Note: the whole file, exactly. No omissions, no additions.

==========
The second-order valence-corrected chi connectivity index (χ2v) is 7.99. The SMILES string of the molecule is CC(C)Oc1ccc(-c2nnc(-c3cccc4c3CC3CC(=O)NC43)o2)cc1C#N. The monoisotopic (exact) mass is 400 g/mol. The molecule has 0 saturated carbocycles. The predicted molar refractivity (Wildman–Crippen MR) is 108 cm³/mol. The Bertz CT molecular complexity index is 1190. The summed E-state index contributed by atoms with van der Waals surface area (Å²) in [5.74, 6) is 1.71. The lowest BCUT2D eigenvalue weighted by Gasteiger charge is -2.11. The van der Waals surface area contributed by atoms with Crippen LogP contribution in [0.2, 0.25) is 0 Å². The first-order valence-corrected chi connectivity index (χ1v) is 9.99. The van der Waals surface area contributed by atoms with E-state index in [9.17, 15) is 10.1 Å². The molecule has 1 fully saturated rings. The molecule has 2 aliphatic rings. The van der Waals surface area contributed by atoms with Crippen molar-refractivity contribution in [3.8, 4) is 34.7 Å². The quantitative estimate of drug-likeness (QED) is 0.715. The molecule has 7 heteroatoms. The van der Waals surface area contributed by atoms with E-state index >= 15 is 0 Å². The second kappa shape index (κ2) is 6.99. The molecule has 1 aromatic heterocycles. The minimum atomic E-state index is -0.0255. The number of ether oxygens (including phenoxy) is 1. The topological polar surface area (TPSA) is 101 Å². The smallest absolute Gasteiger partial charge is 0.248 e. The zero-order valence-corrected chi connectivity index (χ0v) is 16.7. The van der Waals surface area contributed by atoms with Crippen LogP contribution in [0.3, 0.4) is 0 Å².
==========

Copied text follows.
The second-order valence-corrected chi connectivity index (χ2v) is 7.99. The SMILES string of the molecule is CC(C)Oc1ccc(-c2nnc(-c3cccc4c3CC3CC(=O)NC43)o2)cc1C#N. The monoisotopic (exact) mass is 400 g/mol. The molecule has 0 saturated carbocycles. The predicted molar refractivity (Wildman–Crippen MR) is 108 cm³/mol. The Bertz CT molecular complexity index is 1190. The summed E-state index contributed by atoms with van der Waals surface area (Å²) in [5.74, 6) is 1.71. The lowest BCUT2D eigenvalue weighted by Gasteiger charge is -2.11. The van der Waals surface area contributed by atoms with Crippen LogP contribution in [0.2, 0.25) is 0 Å². The first-order valence-corrected chi connectivity index (χ1v) is 9.99. The van der Waals surface area contributed by atoms with E-state index in [9.17, 15) is 10.1 Å². The molecule has 1 fully saturated rings. The molecule has 2 aliphatic rings. The van der Waals surface area contributed by atoms with Crippen molar-refractivity contribution in [3.8, 4) is 34.7 Å². The quantitative estimate of drug-likeness (QED) is 0.715. The molecule has 7 heteroatoms. The van der Waals surface area contributed by atoms with E-state index >= 15 is 0 Å². The second kappa shape index (κ2) is 6.99. The molecule has 1 aromatic heterocycles. The minimum atomic E-state index is -0.0255. The number of ether oxygens (including phenoxy) is 1. The topological polar surface area (TPSA) is 101 Å². The smallest absolute Gasteiger partial charge is 0.248 e. The zero-order valence-corrected chi connectivity index (χ0v) is 16.7. The van der Waals surface area contributed by atoms with Crippen LogP contribution in [0.3, 0.4) is 0 Å².